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Linuxhelp _ Polls _ The Dark Side Of The Moon

Posted by: Hemant Oct 18 2005, 01:33 PM

Yeah, guys lets see, what sucks in Linux?

Posted by: DS2K3 Oct 18 2005, 02:43 PM

Definitely gaming support. Cedega is a bit of a help though, and makes it easier to find games that will work. I myself spend many an hour playing on "Eternal Lands" a free MMORPG which runs on both Linux and Windows.

Monkey island 1 & 2 also work (using SCUMM), although I am not 100% convinced it will convince everyone of the gaming capabilites of Linux...

There are some good game engines under development, it's jsut a shame that nobody has actually got around to writing the actul games for them... I daresay they will come in time... If not, then I guess we're stuck with Tux Racer and Frozen Bubble (I can think of worse games to be stuck with... :-)


Posted by: Robert83 Oct 19 2005, 03:32 AM

Complexity, but I clicked on Games, why ?

Because when I want to relax I like the click here next-next-finish style smile.gif and lot's of beer.

As for the other stuff, I don't know, CentOS 3.0 - 4.0 worked for me on all hardware detected
everything, it works fast on any machine (any machine means = a machine that has a specific role in my network, not meaning that one of my p2 300mhz can run doom3).

So it is 100% gaming problem, and that it is offten quiet complex to set up a box for running games at a good speed, with nice sound effects, make that joystick or wheel of yours work, etc...etc...


Posted by: michaelk Oct 19 2005, 06:31 AM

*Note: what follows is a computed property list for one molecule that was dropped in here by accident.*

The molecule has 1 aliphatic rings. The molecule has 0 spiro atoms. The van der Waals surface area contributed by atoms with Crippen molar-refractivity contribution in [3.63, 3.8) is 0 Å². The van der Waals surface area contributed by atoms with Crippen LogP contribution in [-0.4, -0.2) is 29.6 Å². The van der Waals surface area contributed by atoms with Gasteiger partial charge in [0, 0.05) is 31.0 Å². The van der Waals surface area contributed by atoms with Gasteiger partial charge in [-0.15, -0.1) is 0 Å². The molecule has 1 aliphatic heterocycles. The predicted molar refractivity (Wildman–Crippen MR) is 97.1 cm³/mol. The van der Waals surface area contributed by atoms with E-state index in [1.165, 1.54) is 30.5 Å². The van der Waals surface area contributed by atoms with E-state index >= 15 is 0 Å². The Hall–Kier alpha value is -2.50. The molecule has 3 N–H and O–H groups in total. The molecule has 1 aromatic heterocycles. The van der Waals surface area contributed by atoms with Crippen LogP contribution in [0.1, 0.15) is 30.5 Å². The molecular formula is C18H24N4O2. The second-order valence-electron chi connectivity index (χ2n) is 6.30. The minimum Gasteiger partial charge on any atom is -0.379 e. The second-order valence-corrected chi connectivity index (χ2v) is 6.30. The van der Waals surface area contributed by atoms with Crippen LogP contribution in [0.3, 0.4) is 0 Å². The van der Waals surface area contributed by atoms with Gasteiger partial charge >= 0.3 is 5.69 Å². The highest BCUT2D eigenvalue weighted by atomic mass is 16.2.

Complexity in trying to configure hardware. Like trying to get one of my SCSI controllers working with a 2.6 kernel.

Posted by: Jim Oct 27 2005, 01:59 AM

I have run into issues with hardware support. Some of it has to do with not being able to include propriatry drivers, others are just lack of support.

Over all though, I think the thing that I miss the most is the user interface. I have my KDE tweaked pretty close to the way I like it, but there could be some better features.

I don't game so I can't say I care at all about that. Honestly, if you game a lot, either dual boot are have a gaming box, or just get a console.

In general I consider myself a grounded linux fan. I don't see linux being a main stream desk top ever, I don't like "friendly" distros like Ubuntu because they defeate the purpose of linux in general. I am all for a solid distro that has good hardware detection, and even GUI config, but I don't like a linux distro that shields you from the back-side of the system.

There are about a thousand and one odd things that hold linux back from main-stream, and there is no way all of them are going to be fixed with out a huge chunk of change backing it, and I don't want to see that happen either. Linux shouldn't be main stream, or at least I hope that there are always distros that aren't striving to be main-stream. I don't care if Fedora, Ubuntu, Mandriva, Linspire and all those crappy distros go in that direction. As long as I have my enterprise systems and my debian/gentoo systems I will be happy.

Posted by: Corey Nov 3 2005, 07:03 PM